And you thought he was cute before

Harrison, writer of one of my fave new blogs, has a summer wedding to attend and has asked me a couple of questions about suits.  Odds are pretty good that you’ve got a spring/summer event, wedding, or holiday coming up and more formal attire will be expected of you. There’s NO reason for you to stress (or sweat) about this, there are LOTS of different options that will keep you both looking AND feeling cool.

First a note about suits. When I wrote about custom made shirts last year I talked about it being a dream. That they are expensive, but that they fit better than anything you could get off the rack. The same holds true of a well made suit. A bespoke tailor is one who will take your measurements and custom make a suit to fit you perfectly. A bespoke suit is STILL a dream for me, but if your pockets are lined more fully than mine well, then, this is probably a good option.

For the rest of us, suits don’t have to be as financially challenging, and starting your shopping NOW in the winter will likely save you a few bucks by shopping out of season.  Realistically, a really nice suit is going to cost you northwards of $150. How much more north than that is up to you, but you can save money by comparing stores/sizes (go get sized at a men’s store) online, and again, right now is GREAT sale time, even at higher end retailers.

Summer suits come in three major different fabric camps (with scores of blends) wool, linen, and cotton.  I’m going to talk a little bit about all three, but I want to hit on color first – avoid white. It’s tempting to go for the white suit, because a hot butch in a white suit is well, hot, but white gets DIRTY fast.  Also, it has a tendency to make you look either dated or like you should be selling ice cream or starring in a certain 70’s movie about dancing.  I will make the exception that if YOU are the one getting married? You can wear the white suit if you like, but damn, boy, you better make sure you look tight.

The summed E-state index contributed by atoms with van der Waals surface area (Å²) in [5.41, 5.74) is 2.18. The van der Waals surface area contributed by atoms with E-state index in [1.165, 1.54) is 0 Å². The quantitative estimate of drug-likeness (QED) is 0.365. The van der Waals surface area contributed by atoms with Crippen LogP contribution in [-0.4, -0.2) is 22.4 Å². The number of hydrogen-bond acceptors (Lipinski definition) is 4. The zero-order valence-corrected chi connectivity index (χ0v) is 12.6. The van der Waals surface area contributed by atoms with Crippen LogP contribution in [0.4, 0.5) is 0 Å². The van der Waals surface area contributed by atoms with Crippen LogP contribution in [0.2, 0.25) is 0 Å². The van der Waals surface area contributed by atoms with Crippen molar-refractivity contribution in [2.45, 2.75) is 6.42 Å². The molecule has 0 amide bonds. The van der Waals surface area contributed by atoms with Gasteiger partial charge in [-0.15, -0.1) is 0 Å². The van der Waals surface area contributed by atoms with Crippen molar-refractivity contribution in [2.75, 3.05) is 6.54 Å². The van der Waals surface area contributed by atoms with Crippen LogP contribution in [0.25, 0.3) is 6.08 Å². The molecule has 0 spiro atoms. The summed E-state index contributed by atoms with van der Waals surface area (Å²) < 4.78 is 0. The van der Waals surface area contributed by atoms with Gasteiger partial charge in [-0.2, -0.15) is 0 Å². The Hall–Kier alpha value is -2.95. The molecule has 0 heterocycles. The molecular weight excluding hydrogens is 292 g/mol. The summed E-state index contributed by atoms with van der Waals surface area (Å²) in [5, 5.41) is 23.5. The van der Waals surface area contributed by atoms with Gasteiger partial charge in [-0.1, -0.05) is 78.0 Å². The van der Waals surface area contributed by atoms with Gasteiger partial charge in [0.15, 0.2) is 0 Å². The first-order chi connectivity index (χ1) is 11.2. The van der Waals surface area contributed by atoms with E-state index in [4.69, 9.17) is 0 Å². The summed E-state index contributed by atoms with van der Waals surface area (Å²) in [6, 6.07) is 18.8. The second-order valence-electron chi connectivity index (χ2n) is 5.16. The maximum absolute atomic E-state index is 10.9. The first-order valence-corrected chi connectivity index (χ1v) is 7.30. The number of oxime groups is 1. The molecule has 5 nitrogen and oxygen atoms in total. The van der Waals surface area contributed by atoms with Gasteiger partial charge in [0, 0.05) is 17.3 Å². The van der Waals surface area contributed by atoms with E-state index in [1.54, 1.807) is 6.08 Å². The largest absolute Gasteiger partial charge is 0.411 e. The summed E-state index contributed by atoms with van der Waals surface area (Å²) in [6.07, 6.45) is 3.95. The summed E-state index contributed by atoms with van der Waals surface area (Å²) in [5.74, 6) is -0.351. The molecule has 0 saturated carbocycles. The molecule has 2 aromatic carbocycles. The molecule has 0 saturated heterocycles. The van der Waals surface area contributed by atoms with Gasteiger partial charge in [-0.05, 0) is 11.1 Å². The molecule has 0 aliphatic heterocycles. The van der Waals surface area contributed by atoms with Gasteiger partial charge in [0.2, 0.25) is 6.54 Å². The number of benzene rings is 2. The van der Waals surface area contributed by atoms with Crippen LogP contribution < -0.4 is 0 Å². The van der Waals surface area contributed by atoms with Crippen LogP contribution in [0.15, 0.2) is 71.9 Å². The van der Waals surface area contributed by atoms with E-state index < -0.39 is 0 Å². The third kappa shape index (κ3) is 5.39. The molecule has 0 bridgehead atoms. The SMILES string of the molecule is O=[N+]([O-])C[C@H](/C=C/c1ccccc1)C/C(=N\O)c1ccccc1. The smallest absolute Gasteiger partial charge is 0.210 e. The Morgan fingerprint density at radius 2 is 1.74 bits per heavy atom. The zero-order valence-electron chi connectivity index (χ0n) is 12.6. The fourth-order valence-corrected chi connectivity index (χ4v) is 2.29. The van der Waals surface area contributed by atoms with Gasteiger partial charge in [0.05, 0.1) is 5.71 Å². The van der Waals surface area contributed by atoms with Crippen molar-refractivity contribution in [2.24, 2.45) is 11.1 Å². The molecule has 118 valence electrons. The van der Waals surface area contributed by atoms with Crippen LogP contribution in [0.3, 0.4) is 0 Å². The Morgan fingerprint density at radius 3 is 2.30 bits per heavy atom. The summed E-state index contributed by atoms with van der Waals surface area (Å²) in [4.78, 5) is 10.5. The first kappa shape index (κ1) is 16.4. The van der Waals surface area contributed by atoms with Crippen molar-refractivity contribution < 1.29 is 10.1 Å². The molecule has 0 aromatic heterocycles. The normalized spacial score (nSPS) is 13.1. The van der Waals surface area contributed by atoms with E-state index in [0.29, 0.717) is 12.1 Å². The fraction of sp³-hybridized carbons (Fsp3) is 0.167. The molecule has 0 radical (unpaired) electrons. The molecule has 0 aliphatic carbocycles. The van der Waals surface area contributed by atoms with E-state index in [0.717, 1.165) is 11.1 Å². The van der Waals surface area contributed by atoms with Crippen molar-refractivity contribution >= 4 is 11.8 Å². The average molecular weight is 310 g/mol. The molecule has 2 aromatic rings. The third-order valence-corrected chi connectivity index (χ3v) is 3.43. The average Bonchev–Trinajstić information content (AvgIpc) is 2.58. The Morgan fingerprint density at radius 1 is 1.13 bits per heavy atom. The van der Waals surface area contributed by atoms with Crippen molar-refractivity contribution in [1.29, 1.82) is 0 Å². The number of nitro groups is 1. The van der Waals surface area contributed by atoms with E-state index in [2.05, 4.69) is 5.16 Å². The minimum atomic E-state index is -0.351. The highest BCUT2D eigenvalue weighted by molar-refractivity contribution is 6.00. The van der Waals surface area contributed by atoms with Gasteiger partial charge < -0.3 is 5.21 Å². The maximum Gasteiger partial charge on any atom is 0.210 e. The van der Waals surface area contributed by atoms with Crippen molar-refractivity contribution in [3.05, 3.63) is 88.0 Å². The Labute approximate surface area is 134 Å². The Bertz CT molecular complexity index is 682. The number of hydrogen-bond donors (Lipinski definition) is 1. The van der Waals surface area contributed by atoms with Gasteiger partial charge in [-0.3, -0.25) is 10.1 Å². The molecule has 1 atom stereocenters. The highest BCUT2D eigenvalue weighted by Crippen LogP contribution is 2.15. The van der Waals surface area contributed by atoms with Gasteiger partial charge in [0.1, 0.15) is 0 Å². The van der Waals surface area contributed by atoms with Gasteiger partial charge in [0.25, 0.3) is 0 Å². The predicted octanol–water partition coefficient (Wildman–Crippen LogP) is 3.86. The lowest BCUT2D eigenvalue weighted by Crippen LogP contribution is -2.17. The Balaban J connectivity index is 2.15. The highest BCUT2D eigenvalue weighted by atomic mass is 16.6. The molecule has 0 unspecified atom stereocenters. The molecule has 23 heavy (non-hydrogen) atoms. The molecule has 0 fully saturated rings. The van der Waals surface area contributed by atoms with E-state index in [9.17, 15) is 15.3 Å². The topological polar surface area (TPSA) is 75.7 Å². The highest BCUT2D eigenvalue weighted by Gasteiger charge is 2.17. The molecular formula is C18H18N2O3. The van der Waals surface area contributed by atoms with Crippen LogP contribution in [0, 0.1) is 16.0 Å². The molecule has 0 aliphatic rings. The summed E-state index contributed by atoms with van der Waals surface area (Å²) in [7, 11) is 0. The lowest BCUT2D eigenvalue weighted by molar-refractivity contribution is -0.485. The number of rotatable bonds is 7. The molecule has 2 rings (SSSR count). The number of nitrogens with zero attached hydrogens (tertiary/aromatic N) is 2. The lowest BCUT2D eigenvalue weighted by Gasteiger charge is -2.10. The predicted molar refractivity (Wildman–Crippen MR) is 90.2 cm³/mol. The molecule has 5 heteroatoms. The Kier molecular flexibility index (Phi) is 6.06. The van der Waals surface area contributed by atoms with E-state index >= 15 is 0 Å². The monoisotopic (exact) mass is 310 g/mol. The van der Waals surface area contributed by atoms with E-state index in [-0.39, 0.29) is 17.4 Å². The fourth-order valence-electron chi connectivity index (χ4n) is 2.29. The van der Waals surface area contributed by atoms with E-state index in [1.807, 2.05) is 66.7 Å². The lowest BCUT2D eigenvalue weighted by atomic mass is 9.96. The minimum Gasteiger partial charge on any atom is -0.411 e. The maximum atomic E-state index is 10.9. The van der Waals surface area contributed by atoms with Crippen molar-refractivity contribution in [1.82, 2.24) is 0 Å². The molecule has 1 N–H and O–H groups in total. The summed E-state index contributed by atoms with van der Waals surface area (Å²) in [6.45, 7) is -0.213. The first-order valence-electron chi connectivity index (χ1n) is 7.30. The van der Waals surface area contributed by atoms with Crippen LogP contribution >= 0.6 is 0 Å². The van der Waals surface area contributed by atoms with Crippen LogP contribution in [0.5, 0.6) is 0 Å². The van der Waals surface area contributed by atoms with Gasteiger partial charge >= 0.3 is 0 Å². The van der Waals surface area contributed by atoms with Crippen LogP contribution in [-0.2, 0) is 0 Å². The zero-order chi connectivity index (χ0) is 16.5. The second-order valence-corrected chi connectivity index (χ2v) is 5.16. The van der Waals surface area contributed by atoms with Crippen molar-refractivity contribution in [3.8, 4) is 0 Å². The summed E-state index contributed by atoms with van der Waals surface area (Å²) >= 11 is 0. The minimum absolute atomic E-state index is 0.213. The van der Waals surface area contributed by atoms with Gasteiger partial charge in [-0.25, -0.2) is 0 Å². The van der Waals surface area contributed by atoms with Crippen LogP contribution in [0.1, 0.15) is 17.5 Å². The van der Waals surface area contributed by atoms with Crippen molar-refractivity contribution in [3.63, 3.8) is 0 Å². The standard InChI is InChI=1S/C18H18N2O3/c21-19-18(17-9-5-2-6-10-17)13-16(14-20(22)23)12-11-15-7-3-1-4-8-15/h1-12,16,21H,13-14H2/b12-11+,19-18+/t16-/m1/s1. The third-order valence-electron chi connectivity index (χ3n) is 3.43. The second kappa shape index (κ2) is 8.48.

Wool suits specifically made for warmer months/climates are made from tropical wool. This is an easy breathing, lightweight wool that keeps the crisp lines and full look of a regular wool suit but without smothering you by being too heavy or warm.

I think that suits made of tropical wool can be really really sexy, and also, if the event is more formal (even black tie) than casual, a darker colored wool suit will really do you well.

Like most summer suits, tropical wool ones will wrinkle more easily than their worsted or tweed cousins, and the fact that the weather is warmer means more frequent dry-cleaning as well, but it won’t be tooooo expensive.

Linen is another option for summer suit attire. Linen is REALLY light. Really. It feels incredibly freeing to wear linen.  It is a natural fiber and wearing it can be good for the environment. Also, it doesn’t really have any allergic properties.  It’s a fairly durable fabric.

However light and comfy linen may be, it does come with a few downfalls. It wrinkles really easily. It can also be hard to clean, and if you’re one who sweats a LOT when it’s hot, especially from the armpits/back of the knees, this may not be the best choice for you, at all. It also tends to stain really easily as well.  Linen can tend to wear unevenly and stretch out in a not good way.

That said, some of the problems with linen can be addressed by a good dry-cleaning/starching, however this is time consuming and can be, over the long run, this type of fabric is going to cost you the most in cleaning.  Because of this, it also will not wear as well, or last as long as some of the other fabric options.  But…it can be a really good looking suit.

These two fabrics are great options – but my favorite is most definitely the cotton camp.  These suits are definitly not suited to black tie, but for most holiday and event wear will do you fine, and will be amongst the most durable and easy to care for summer weight suits you can buy.